I love all varieties of pasta, although not equally, from Vietnamese glass noodles made from canna lily starch to Mueller's elbows made from bleached, bromated, "enriched" and extruded wheat flour. I like it stuffed, in broth, fried into rangoons, baked in lasagna (and even the baked spaghetti at the S&W cafeteria), boiled and tossed with butter and black pepper, boiled and then sauteed, or pushed through a ricer into a simmering stew as spaetzle.

Sometimes we just want pasta with red sauce and what follows is my approach. The sauce I make is based on a recipe by Giovanni Bugialli, a great chef and writer who inspired me through the 1980's. His intention was Sugo di Scapatto, meat sauce from which the meat has escaped. The sauce is normally meatless, hence the name. An alternate meaning is "fake sauce" because it is often a meat sauce without the meat. His version included veal stock. The one I made yesterday included ground beef simply because we had some in the fridge. His sauce was a revelation to me and the techniques I learned form the basis for a great number of my dishes.

red sauce ingredients                    brigid burns

My approach depends on a soffritto or a mirepoix, a seasoned vegetable mix: celery and onion and garlic . I add parsely and carrots (which is a bit Frenchy) for their sweetness. I think the size of the chop is important and for this sauce, I like a mince, which is pretty small (see below). For other dishes I might want these ingredients to remain separate and cut them into chunks. 

This time I began by cooking ground beef until all of the pink was gone. As it cooked, I broke the meat into the smallest pieces I could by stabbing it over and over with a wooden spoon. When the meat had all gone brown I added the soffritto, seasoned it lightly with salt and pepper, and cooked it slowly for about a half hour until all of the vegetables were soft and brown, If it seems that the sauce is too dry and might burn, a splash of water slows everything down.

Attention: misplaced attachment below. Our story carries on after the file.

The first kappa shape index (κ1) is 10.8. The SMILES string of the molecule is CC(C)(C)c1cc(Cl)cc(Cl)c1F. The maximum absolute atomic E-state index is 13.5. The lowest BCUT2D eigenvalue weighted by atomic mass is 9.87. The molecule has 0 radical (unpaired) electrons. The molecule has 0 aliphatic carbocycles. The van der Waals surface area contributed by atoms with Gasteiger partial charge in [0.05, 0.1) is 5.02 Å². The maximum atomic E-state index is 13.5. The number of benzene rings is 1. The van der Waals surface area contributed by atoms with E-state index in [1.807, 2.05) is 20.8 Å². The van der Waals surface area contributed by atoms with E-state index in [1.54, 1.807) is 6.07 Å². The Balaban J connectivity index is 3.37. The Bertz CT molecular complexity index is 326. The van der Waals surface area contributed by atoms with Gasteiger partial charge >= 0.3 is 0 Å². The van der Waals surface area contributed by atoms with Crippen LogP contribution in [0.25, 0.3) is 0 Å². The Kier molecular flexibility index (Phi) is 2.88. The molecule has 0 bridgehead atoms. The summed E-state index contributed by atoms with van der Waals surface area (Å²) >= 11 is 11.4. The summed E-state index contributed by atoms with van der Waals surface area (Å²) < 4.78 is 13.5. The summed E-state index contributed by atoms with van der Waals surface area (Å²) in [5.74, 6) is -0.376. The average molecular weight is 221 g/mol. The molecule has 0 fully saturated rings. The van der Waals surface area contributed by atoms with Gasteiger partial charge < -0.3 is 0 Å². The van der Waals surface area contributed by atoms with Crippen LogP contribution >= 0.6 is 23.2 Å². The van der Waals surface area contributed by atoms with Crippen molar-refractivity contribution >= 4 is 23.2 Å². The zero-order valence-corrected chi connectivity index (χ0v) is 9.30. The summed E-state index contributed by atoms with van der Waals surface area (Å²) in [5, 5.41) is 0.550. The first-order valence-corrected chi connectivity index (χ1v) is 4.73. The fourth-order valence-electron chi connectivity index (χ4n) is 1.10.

Next, I added a glass of red wine (enough to lift the solids into a shallow soup) and cooked the mix slowly until it absorbed the liquid and had become almost dry again. Then I added an equal amount, or more of stock (in this case, a mix of veal and beef stocks). If you haven't got any of your own, the next best thing is to get 2 quarts of an organic stock and reduce it to one. It will cook for quite a while so there is no need to reduce it in advance. As the stock simmers into the mixture, add the seasoning that you choose. In this case I used a mix of oregano, marjoram and red pepper flakes.

When the stock had also been absorbed I added a large (28 oz.) can of the best tomatoes I could find. I prefer the whole peeled variety although you can use crushed or "chefs cut" if you wish.  I pour the juice into the pot and squeeze the tomatoes through my fingers. Now it is time to begin tasting for balance. This batch needed quite a bit of adjustment as the tomatoes were a little flat: I used lemon juice to raise the tartness, soy sauce for umami, or savory roundness, honey to balance the tart, heat from the pepper and just enough salt to bloom the flavors. It shouldn't actually taste salty, but the right amount opens your palate to the full savoriness of a dish.

From this point it is all about personal taste, tune it until you like it. Then it is time and low heat until all the flavors meld. It improves with an overnight rest. When you reheat the sauce taste it again until it pleases you. This works well with most pasta shapes, I like it with bucatini for a long pasta and penne rigate for a short  version.
Dinner        by brigid burns

Heat the sauce in a large frying pan while the pasta is cooking in a separate pot of salted water. When it is done, net it out with a spider, a skimmer or a slotted spoon into the sauce and turn it over and over to coat the pasta. If necessary, use a ladle of pasta water to thin a sauce that has become too thick.

Mange, mange!